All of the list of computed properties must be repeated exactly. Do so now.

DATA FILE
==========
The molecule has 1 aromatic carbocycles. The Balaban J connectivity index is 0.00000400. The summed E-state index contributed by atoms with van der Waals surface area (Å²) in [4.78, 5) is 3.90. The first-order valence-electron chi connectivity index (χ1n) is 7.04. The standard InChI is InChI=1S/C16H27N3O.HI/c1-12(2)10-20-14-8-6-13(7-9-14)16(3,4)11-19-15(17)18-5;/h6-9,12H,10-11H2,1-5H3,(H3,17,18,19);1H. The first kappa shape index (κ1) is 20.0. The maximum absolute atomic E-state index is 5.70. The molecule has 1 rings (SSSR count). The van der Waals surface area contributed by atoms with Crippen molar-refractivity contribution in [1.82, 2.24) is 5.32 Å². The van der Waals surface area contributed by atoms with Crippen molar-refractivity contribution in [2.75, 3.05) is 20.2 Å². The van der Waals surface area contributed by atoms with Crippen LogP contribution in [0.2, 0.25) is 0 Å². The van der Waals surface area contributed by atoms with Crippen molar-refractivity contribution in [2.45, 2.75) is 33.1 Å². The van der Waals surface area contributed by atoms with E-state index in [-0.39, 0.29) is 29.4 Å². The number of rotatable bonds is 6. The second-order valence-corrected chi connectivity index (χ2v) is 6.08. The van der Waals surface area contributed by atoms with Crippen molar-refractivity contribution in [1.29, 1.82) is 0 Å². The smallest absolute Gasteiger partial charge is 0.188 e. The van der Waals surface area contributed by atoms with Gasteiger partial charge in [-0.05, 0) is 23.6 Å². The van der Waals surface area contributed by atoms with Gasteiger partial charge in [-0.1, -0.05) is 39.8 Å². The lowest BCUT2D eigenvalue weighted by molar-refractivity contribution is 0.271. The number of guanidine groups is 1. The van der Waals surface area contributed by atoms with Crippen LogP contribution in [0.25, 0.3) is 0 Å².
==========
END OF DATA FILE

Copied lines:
The molecule has 1 aromatic carbocycles. The Balaban J connectivity index is 0.00000400. The summed E-state index contributed by atoms with van der Waals surface area (Å²) in [4.78, 5) is 3.90. The first-order valence-electron chi connectivity index (χ1n) is 7.04. The standard InChI is InChI=1S/C16H27N3O.HI/c1-12(2)10-20-14-8-6-13(7-9-14)16(3,4)11-19-15(17)18-5;/h6-9,12H,10-11H2,1-5H3,(H3,17,18,19);1H. The first kappa shape index (κ1) is 20.0. The maximum absolute atomic E-state index is 5.70. The molecule has 1 rings (SSSR count). The van der Waals surface area contributed by atoms with Crippen molar-refractivity contribution in [1.82, 2.24) is 5.32 Å². The van der Waals surface area contributed by atoms with Crippen molar-refractivity contribution in [2.75, 3.05) is 20.2 Å². The van der Waals surface area contributed by atoms with Crippen LogP contribution in [0.2, 0.25) is 0 Å². The van der Waals surface area contributed by atoms with Crippen molar-refractivity contribution in [2.45, 2.75) is 33.1 Å². The van der Waals surface area contributed by atoms with E-state index in [-0.39, 0.29) is 29.4 Å². The number of rotatable bonds is 6. The second-order valence-corrected chi connectivity index (χ2v) is 6.08. The van der Waals surface area contributed by atoms with Crippen molar-refractivity contribution in [1.29, 1.82) is 0 Å². The smallest absolute Gasteiger partial charge is 0.188 e. The van der Waals surface area contributed by atoms with Gasteiger partial charge in [-0.05, 0) is 23.6 Å². The van der Waals surface area contributed by atoms with Gasteiger partial charge in [-0.1, -0.05) is 39.8 Å². The lowest BCUT2D eigenvalue weighted by molar-refractivity contribution is 0.271. The number of guanidine groups is 1. The van der Waals surface area contributed by atoms with Crippen LogP contribution in [0.25, 0.3) is 0 Å².